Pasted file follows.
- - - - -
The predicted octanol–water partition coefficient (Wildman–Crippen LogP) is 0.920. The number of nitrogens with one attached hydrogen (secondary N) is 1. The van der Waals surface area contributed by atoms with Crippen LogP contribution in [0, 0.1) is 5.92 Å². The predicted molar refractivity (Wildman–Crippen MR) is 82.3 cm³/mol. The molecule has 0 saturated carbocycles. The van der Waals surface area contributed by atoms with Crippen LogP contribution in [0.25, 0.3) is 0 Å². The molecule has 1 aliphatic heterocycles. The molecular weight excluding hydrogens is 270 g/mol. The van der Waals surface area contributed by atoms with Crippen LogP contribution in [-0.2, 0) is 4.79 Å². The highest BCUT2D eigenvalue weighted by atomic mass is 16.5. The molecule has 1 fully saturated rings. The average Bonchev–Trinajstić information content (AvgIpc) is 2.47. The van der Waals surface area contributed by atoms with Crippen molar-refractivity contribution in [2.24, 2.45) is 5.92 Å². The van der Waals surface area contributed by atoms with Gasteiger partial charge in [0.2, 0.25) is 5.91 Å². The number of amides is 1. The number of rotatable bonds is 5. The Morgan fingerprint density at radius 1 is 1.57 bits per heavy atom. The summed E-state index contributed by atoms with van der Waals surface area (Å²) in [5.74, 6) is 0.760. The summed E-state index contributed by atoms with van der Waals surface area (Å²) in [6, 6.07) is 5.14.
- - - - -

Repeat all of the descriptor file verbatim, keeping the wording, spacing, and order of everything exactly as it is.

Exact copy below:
The predicted octanol–water partition coefficient (Wildman–Crippen LogP) is 0.920. The number of nitrogens with one attached hydrogen (secondary N) is 1. The van der Waals surface area contributed by atoms with Crippen LogP contribution in [0, 0.1) is 5.92 Å². The predicted molar refractivity (Wildman–Crippen MR) is 82.3 cm³/mol. The molecule has 0 saturated carbocycles. The van der Waals surface area contributed by atoms with Crippen LogP contribution in [0.25, 0.3) is 0 Å². The molecule has 1 aliphatic heterocycles. The molecular weight excluding hydrogens is 270 g/mol. The van der Waals surface area contributed by atoms with Crippen LogP contribution in [-0.2, 0) is 4.79 Å². The highest BCUT2D eigenvalue weighted by atomic mass is 16.5. The molecule has 1 fully saturated rings. The average Bonchev–Trinajstić information content (AvgIpc) is 2.47. The van der Waals surface area contributed by atoms with Crippen molar-refractivity contribution in [2.24, 2.45) is 5.92 Å². The van der Waals surface area contributed by atoms with Gasteiger partial charge in [0.2, 0.25) is 5.91 Å². The number of amides is 1. The number of rotatable bonds is 5. The Morgan fingerprint density at radius 1 is 1.57 bits per heavy atom. The summed E-state index contributed by atoms with van der Waals surface area (Å²) in [5.74, 6) is 0.760. The summed E-state index contributed by atoms with van der Waals surface area (Å²) in [6, 6.07) is 5.14.